But it's not failure to uphold "ownership" that causes a crash. It's use-after-free, double-free, or even logic errors. Ownership is a technique (enforced by Rust's borrow checker) that ensures you meet the dynamic requirements of the system, not the requirement in and of itself. It's in that way that ownership is a "fiction;" the actual dynamic model of the code has no care about whether you follow the ownership "pattern" or not, just that you meet these more simple requirements.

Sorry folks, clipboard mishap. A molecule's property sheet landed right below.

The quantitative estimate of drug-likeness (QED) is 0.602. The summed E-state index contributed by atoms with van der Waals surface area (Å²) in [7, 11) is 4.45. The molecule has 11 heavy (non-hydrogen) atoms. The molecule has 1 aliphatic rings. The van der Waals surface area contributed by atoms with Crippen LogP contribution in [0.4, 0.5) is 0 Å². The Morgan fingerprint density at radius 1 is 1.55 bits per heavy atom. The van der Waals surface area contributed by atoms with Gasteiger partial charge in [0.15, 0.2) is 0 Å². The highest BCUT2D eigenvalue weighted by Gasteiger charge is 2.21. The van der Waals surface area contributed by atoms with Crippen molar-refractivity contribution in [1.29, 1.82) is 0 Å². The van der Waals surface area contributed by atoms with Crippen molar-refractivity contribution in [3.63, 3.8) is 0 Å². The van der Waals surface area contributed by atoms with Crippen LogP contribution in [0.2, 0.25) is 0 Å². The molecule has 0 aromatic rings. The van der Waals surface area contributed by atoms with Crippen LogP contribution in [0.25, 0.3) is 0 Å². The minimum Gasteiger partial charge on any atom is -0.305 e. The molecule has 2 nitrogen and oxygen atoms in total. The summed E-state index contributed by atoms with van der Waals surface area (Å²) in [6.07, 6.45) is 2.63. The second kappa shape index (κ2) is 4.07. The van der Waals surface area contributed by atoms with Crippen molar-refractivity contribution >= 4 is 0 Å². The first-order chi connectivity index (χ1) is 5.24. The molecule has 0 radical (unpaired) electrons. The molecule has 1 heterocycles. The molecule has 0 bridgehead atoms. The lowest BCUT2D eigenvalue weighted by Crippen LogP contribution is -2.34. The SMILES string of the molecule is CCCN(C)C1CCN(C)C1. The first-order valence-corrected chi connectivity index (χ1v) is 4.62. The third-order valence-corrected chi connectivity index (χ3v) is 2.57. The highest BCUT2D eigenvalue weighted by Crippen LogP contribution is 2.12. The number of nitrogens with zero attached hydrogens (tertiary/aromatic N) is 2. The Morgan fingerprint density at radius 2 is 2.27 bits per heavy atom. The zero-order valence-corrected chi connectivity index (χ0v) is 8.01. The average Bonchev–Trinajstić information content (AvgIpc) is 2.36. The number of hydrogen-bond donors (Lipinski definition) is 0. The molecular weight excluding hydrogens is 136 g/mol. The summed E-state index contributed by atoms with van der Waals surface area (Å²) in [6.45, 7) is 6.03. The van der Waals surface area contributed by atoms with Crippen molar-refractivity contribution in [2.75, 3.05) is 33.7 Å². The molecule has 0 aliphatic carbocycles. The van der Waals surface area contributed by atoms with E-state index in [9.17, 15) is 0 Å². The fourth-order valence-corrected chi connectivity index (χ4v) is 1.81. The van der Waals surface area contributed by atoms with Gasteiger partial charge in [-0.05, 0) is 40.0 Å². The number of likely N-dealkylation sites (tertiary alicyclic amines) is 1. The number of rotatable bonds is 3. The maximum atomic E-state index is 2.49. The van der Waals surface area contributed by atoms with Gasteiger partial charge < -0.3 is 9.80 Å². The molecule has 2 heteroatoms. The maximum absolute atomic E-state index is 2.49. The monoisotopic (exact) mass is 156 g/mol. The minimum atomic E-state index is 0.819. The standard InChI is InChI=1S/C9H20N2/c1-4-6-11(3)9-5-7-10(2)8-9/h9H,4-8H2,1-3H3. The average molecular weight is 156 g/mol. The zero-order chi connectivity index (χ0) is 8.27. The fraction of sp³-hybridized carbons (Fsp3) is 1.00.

But we've derailed this thread more than enough already